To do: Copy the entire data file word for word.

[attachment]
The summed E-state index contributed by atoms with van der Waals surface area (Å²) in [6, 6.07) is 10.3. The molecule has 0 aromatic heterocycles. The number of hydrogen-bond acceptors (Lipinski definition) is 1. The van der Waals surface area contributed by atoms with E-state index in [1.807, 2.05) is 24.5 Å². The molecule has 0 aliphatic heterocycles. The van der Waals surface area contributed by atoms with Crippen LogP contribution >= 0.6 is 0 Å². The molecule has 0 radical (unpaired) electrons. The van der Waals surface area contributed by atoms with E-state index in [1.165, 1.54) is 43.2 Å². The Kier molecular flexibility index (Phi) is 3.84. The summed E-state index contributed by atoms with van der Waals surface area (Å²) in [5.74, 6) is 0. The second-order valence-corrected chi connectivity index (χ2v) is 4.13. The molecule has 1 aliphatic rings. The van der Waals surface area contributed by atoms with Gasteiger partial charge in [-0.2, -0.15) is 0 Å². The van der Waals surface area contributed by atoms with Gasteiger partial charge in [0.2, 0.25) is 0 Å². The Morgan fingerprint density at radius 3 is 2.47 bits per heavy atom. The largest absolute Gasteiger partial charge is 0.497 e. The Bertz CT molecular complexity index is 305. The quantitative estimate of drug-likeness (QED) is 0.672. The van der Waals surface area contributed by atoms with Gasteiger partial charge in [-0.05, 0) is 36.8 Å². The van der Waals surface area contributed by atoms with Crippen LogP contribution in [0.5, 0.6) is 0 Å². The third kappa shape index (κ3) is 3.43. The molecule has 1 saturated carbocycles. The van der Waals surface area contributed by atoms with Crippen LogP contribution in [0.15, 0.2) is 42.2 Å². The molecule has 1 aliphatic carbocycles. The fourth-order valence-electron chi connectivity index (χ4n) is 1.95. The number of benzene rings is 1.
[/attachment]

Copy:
The summed E-state index contributed by atoms with van der Waals surface area (Å²) in [6, 6.07) is 10.3. The molecule has 0 aromatic heterocycles. The number of hydrogen-bond acceptors (Lipinski definition) is 1. The van der Waals surface area contributed by atoms with E-state index in [1.807, 2.05) is 24.5 Å². The molecule has 0 aliphatic heterocycles. The van der Waals surface area contributed by atoms with Crippen LogP contribution >= 0.6 is 0 Å². The molecule has 0 radical (unpaired) electrons. The van der Waals surface area contributed by atoms with E-state index in [1.165, 1.54) is 43.2 Å². The Kier molecular flexibility index (Phi) is 3.84. The summed E-state index contributed by atoms with van der Waals surface area (Å²) in [5.74, 6) is 0. The second-order valence-corrected chi connectivity index (χ2v) is 4.13. The molecule has 1 aliphatic rings. The van der Waals surface area contributed by atoms with Gasteiger partial charge in [-0.2, -0.15) is 0 Å². The van der Waals surface area contributed by atoms with Gasteiger partial charge in [0.2, 0.25) is 0 Å². The Morgan fingerprint density at radius 3 is 2.47 bits per heavy atom. The largest absolute Gasteiger partial charge is 0.497 e. The Bertz CT molecular complexity index is 305. The quantitative estimate of drug-likeness (QED) is 0.672. The van der Waals surface area contributed by atoms with Gasteiger partial charge in [-0.05, 0) is 36.8 Å². The van der Waals surface area contributed by atoms with Crippen LogP contribution in [0.5, 0.6) is 0 Å². The third kappa shape index (κ3) is 3.43. The molecule has 1 saturated carbocycles. The van der Waals surface area contributed by atoms with Crippen LogP contribution in [0.15, 0.2) is 42.2 Å². The molecule has 1 aliphatic carbocycles. The fourth-order valence-electron chi connectivity index (χ4n) is 1.95. The number of benzene rings is 1.